Buffalo Runner, if you are an Indian like I gather you are, you should know first hand what happens when a tribe’s infrastructure is broken up. You lose your identity and are lost as part of a larger population. It makes no difference if we are talking race as part of a species or species as part of many species. The principles are the same and the analogies are the same. The tribes I know of, these western tribes, are trying very hard to maintain this cohesiveness, this infrastructure. What happened to most all Eastern tribes? GONE!!

    Another answer by question. What happens when you put ten Indians or any other peoples in a place? What if you increase this to placement of ten thousand Indians? Nothing different for either in terms of genetic vitality if some outside force continually breaks up the order these peoples are trying to establish, whether ten or ten thousand. All one ends up with is genetics of chance. There is none of the “Plan” nature gave us.

    There are givens. Disorder seeks out order whether it is peoples or bison. Thus if coyotes in an area have more order than dysfunctional red wolves transplanted into this area the wolves either will dissolve genetically… or if there is can even be an inkling of order allowed in these wolves, they will try to embyrionically form up and do what it takes to form up survival wise FIRST. Coyote blood allows them to do this. Science’s favorite word, Bottlenecks, to me, has everything to do with order and nothing to do with population densities.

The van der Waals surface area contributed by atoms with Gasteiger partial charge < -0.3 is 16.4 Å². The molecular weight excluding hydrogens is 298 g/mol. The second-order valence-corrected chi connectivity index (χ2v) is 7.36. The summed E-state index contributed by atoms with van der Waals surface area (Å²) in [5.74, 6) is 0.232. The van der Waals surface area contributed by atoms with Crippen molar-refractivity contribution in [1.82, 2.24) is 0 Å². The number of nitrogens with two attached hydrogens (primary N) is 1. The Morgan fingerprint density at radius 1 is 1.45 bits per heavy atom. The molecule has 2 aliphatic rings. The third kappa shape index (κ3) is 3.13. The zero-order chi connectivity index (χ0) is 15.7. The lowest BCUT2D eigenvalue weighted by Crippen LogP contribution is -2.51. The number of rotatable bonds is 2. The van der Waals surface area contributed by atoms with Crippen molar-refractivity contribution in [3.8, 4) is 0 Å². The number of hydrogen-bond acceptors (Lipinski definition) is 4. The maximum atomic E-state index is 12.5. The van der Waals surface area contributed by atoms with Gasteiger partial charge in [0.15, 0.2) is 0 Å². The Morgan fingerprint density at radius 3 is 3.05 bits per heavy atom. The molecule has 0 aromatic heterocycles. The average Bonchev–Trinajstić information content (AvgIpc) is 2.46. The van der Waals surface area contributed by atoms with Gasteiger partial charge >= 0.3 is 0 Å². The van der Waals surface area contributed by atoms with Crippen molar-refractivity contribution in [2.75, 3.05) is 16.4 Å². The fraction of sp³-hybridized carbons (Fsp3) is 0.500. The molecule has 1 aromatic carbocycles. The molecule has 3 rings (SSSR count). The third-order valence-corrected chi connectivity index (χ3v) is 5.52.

Example, when cattlemen trailed their dysfunctional longhorns through bison country there was always the problem of some of the cattle running off to join up with those bison herds. Cowboys even quit the outfits to make some money on their own. In what is now Oklahoma a single cowboy could sort out up to two thousand cattle a month. Very good wages there.

    But when the bison herds were broken up into refuge camp remnants some of the best and last bison hunting took place by shooting bison out of cattle herds. There were a lot of recorded complaints of bison getting into their herds and causing trouble.

    On my Tall Grass Bison farm here in Iowa, where social order management is number one, the problem I have is neighbors cattle wanting to get in with my bison herd, not my herds breaking out and getting onto their lands. I have to focus on fence for their cattle, not my herd. This is because my herd has infrastructure and home. They have all the infrastructure in place to say “we are doing fine, we don’t need you”.